Could an all-day breakfast help improve your credit union?

There’s a terrific scene from the 1993 thriller Falling Down in which the character played by Michael Douglas, already stressed from a world-class bad day, goes ballistic in a fast food restaurant when he is denied breakfast. Apparently, they switched over to the lunch menu a couple of minutes before and were simply not going to accommodate his wish. As you can see from this clip, the result is an extraordinarily unhappy customer.

A couple of months ago, McDonald’s, fresh from another re-branding effort, announced it was going to offer an all-day breakfast menu for the first time in company history. The results so far are stellar for the fast food giant. Same-store sales are up dramatically this quarter and the competition is jumping hoops to catch up with them.

All this, you might ask, from finally offering something for which consumers had clamored for years? Apparently, yes.

There is a simple yet compelling application for credit unions in this McDonald’s example. What is the one simple thing you could do (or stop doing) for your members that would thrill and engage them?

If you can find it, statistics are firmly on your side. According to this recent Gallup article, when consumers strongly agree that their financial institution looks out for their financial well-being, 84% are fully engaged and none are actively disengaged. And when financial institutions take the time to address consumer’s financial well-being, they strongly increase consumer confidence in their primary financial institution.

For example, would it make their day if you were to open the drive-through a half hour earlier or keep it open a half hour later? Could you deepen ties and improve your chances of greater future wallet share by offering financial education seminars? Should you get more involved in the community and have higher visibility working with groups and causes that matter to members? Is there anything you could do to speed-up services and decrease wait times? Or is it possible that you could develop a killer idea by simply quizzing them?

Alternatively, is there something you should stop doing that would enamor members of your credit union? Are your twelve different checking account options (that seemed so terrific when marketing developed them) really helping members, or just confusing them? Should you make that big a deal out of your annual meeting when fewer people come every year (and those that do are pretty much there for the free meal and giveaways)? Is it time to do away with products and services your members simply no longer use, such as the telephone account access system or travelers checks? Or, again, can you learn this magical thing only from actually talking to your members?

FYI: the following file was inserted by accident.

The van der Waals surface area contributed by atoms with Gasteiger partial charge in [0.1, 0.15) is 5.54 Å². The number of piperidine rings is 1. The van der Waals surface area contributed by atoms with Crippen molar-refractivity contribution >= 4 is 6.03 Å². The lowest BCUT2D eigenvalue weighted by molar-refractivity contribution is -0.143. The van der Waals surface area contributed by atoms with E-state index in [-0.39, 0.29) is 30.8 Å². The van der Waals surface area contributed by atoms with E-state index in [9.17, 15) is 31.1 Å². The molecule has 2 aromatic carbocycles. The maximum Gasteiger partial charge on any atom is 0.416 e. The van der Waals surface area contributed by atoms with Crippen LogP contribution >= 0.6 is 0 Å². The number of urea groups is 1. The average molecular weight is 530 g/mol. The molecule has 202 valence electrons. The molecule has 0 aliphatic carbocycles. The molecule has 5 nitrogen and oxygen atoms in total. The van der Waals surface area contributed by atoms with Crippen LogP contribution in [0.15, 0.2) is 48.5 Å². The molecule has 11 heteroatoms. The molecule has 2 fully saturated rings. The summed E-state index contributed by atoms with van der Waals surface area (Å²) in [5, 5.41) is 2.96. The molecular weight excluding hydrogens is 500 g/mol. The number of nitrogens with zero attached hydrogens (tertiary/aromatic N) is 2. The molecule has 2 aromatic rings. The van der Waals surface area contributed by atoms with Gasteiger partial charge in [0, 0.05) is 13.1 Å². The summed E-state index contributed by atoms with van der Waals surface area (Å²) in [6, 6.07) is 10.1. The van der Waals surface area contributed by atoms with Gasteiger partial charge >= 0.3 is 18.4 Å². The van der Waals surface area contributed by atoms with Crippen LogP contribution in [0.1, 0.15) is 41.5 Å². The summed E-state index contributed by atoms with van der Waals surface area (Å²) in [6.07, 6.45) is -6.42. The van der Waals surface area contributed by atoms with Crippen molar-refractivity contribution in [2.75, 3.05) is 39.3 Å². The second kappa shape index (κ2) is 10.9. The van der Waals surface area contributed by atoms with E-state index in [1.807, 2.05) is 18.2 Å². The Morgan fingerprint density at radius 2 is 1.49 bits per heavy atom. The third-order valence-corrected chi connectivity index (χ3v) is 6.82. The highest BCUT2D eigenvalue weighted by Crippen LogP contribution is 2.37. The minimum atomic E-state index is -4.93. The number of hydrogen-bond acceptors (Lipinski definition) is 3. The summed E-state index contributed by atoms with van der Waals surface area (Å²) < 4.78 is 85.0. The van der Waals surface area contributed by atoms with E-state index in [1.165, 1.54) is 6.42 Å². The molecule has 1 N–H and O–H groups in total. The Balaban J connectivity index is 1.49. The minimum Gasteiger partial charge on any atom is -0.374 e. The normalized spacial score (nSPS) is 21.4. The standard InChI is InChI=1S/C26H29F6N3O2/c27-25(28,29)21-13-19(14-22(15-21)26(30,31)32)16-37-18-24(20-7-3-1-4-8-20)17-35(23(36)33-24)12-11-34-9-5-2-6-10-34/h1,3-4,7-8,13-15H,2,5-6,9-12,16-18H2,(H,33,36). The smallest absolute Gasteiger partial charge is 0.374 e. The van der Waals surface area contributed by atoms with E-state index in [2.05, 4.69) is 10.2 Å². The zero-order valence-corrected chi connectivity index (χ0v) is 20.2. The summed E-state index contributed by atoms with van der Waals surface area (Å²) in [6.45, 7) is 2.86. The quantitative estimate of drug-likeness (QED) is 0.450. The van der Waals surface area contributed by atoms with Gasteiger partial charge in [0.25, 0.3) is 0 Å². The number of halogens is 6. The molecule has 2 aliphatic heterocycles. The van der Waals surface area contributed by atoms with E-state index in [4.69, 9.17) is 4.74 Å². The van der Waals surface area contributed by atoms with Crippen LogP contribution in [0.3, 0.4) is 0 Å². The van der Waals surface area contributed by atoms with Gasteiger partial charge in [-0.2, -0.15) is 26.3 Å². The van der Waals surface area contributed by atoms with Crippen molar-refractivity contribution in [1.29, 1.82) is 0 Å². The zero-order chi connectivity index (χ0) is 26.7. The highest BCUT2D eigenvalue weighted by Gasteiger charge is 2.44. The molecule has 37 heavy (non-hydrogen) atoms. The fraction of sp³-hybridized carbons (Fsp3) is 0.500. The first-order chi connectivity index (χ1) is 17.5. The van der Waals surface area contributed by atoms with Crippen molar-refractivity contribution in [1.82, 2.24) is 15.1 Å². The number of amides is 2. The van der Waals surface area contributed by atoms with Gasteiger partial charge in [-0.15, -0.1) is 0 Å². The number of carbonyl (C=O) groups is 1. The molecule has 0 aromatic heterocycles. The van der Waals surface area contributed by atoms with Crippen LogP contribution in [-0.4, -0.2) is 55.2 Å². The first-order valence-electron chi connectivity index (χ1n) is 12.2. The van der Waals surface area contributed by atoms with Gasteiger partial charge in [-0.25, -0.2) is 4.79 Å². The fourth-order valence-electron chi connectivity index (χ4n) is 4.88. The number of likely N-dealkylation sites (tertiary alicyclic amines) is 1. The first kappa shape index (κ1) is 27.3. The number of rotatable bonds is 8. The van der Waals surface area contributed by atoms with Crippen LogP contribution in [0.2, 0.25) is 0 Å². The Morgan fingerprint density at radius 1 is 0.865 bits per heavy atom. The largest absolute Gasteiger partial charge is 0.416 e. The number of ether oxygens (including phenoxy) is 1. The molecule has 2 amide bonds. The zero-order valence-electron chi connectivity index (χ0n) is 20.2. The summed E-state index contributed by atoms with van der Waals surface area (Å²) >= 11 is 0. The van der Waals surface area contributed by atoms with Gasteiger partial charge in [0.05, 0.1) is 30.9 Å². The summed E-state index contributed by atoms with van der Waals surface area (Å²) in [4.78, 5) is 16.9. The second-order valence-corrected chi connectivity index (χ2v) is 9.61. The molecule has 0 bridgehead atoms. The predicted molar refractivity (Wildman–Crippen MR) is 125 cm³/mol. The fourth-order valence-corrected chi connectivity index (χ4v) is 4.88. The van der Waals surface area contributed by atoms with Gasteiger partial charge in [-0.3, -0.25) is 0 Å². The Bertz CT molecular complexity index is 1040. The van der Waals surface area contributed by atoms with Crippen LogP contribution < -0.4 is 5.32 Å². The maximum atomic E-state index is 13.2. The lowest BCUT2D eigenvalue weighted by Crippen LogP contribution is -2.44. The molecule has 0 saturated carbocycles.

Regardless of the one thing you could do (or stop doing) that would serve as the credit union equivalent of an “all-day breakfast menu,” the McDonald’s lesson is clear. More than likely, there is that one thing out there that members talk about or ask for on a regular basis and, for whatever reason, the credit union cannot (or refuses to) accommodate. And it is important for credit union professionals to focus on what the member wants – not what we (executive management, board, staff) want. Working inside credit unions, we are vulnerable to developing a “silo mentality” where we think more in terms of day-to-day operations and activities and less about the actual thoughts and needs of our members. Even twenty years ago, the typical financial institution business model was developed from the inside-out, in which members pretty much got what their credit union served-up. Now, with the advent of easy Internet access and potentially loud social media voices, consumers are increasingly in charge of the marketplace.

Obviously, we cannot give away the farm (or breakfast). However, there is always something we can do to improve. And, generally, it is that one thing that’s always been there, much like an all-day breakfast menu.

Mark Arnold

Mark Arnold

Mark Arnold is an acclaimed speaker, brand expert and strategic planner helping businesses such as credit unions and banks achieve their goals with strategic marketing insights and energized training. Mark ... Web: Details